It's very hard to be optimistic about Japan. I've even referred to the country as a basket case.
But my concern is not that the country has been mired in stagnation for the past 25 years. Instead, I'm much more worried about the future. The main problem is that Japan has the usual misguided entitlement programs that are found in most developed nations,
but has far-worse-than-usual demographics. That's not a good long-term combination.
As I repeatedly point out in my speeches and elsewhere, a modest-sized welfare state can be sustained in a nation with a population pyramid. But even a small welfare state is a challenge for a country with a population cylinder. And it's a crisis for a jurisdiction such as Japan that will soon have an upside-down pyramid.
To make matters worse, Japanese politicians don't seem overly interested in genuine entitlement reform. Instead, most of the discussion (egged on by the tax-free bureaucrats at the OECD) seems focused on how to extract more money from the private sector to finance an ever-growing public sector.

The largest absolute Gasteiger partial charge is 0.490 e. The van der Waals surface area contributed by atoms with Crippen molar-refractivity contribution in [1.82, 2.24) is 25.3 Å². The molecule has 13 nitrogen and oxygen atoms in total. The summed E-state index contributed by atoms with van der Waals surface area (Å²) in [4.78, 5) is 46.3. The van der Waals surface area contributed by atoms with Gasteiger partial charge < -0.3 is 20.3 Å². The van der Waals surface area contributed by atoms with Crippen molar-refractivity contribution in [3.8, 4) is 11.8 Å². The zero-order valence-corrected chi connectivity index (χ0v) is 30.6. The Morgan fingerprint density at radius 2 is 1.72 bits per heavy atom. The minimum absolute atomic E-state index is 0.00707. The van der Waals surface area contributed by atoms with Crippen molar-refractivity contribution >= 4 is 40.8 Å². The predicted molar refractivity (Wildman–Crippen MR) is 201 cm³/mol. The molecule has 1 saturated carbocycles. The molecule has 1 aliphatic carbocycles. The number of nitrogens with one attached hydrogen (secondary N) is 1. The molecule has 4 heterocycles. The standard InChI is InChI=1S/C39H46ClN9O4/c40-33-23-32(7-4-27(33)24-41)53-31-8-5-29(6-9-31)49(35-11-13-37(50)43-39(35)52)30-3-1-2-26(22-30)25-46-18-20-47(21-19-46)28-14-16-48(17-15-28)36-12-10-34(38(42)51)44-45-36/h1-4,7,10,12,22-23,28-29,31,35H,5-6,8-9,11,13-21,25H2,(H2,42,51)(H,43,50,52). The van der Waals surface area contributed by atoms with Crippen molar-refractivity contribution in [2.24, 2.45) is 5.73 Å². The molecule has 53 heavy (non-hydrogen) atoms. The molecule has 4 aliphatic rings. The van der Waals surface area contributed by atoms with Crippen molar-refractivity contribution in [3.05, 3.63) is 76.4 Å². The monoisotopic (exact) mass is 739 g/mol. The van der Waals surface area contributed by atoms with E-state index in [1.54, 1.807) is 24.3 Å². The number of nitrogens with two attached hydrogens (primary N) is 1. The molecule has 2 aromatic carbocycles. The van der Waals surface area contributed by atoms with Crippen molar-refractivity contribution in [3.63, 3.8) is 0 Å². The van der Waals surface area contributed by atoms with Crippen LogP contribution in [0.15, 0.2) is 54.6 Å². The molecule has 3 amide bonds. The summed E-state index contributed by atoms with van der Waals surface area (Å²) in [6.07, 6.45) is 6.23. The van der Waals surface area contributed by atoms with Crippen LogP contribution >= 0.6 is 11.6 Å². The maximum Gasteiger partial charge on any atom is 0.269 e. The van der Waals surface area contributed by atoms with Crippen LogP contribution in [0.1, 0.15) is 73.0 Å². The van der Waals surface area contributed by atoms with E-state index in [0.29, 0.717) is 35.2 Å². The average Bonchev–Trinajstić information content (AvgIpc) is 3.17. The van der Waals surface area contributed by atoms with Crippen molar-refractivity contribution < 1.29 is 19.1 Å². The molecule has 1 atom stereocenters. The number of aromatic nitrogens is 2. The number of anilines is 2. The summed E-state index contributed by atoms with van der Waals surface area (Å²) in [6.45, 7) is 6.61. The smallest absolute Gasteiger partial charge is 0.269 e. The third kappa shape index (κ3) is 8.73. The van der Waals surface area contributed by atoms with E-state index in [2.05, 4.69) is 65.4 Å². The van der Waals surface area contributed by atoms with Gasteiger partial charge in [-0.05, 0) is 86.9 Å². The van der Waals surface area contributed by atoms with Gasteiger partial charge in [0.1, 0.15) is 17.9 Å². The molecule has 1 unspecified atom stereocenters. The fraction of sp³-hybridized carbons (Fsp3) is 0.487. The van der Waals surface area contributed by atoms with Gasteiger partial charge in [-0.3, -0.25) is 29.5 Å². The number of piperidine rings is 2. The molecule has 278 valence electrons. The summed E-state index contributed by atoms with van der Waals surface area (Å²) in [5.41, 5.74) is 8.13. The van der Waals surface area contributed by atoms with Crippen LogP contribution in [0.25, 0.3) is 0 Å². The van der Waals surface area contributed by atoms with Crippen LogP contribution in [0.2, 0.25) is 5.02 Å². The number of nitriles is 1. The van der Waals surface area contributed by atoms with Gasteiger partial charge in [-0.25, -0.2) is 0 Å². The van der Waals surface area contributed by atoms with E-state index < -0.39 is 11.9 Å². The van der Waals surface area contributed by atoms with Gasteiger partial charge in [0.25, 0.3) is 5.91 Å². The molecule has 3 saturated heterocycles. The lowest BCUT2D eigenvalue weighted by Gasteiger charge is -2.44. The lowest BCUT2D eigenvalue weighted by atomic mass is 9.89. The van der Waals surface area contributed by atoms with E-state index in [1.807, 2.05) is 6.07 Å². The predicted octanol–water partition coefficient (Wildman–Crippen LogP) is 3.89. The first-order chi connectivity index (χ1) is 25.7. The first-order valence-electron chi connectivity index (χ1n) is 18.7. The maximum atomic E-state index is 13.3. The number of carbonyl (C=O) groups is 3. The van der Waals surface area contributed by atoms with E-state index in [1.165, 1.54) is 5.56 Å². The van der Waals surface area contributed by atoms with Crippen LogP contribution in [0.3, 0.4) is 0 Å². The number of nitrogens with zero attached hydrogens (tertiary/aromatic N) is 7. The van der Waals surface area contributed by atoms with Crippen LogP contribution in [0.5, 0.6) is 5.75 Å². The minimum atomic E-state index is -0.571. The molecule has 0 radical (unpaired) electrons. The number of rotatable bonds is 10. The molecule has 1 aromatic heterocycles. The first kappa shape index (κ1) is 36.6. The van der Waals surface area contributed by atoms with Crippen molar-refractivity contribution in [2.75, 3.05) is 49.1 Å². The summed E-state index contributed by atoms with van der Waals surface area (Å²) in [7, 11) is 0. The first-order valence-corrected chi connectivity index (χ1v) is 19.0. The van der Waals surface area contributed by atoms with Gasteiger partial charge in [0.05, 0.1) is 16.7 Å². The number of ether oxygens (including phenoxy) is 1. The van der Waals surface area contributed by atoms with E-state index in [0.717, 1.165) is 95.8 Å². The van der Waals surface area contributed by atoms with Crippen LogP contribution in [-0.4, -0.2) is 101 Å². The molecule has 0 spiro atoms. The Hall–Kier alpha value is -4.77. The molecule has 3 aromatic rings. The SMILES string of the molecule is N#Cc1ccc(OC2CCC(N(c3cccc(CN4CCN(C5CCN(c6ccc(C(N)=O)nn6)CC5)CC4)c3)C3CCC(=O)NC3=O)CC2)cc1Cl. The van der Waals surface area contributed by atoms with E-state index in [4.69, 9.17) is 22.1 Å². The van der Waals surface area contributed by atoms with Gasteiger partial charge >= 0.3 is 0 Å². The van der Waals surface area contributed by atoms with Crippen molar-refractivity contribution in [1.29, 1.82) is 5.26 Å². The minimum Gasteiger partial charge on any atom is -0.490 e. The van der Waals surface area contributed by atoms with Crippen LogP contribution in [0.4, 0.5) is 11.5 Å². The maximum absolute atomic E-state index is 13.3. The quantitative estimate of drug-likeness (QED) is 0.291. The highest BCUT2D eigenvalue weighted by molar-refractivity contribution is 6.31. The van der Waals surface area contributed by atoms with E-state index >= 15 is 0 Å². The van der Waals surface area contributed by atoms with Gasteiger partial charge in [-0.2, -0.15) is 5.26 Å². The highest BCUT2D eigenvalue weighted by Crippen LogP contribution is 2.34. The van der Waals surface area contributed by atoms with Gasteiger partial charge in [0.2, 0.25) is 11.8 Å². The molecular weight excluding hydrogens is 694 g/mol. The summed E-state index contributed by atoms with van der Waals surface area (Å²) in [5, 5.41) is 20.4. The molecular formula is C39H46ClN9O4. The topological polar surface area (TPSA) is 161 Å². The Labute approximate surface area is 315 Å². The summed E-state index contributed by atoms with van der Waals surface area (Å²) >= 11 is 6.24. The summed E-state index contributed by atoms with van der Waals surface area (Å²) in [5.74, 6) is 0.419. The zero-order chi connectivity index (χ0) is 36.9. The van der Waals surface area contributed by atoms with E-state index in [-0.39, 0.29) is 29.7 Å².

But the icing on the cake of bad policy is that Japanese politicians are addicted to Keynesian economics. For more than two decades, they've enacted one "stimulus package" after another. None of these schemes have succeeded. Indeed, the only real effect has been a quadrupling of the debt burden.
The Wall Street Journal shares my pessimism. Here's some of what was stated in an editorial late last year.
Japan is in recession for the fifth time in seven years, and the...Prime Minister who promised to end his country’s stagnation is failing at the task. ...Mr. Abe’s economic plan consisted of three “arrows,” starting with fiscal spending and monetary easing. The result is a national debt set to hit 250% of GDP by the end of the year. The Bank of Japan is buying bonds at a $652 billion annual rate, a more radical quantitative easing than the Federal Reserve’s. ...The third arrow, structural economic reform, offered Japan the only hope of sustained economic growth. ...But for every step Mr. Abe takes toward reform, one foot remains planted in the political economy of Japan Inc. In April 2014, Mr. Abe acquiesced to a disastrous three percentage-point increase in the value-added tax, to 8%, pushing Japan into its first recession on his watch. More recently, he has pushed politically popular but economically ineffectual spending measures on child care and help for the elderly. ...only 25% of the population now believes Abenomics will improve the economy. Reality has a way of catching up with political promises.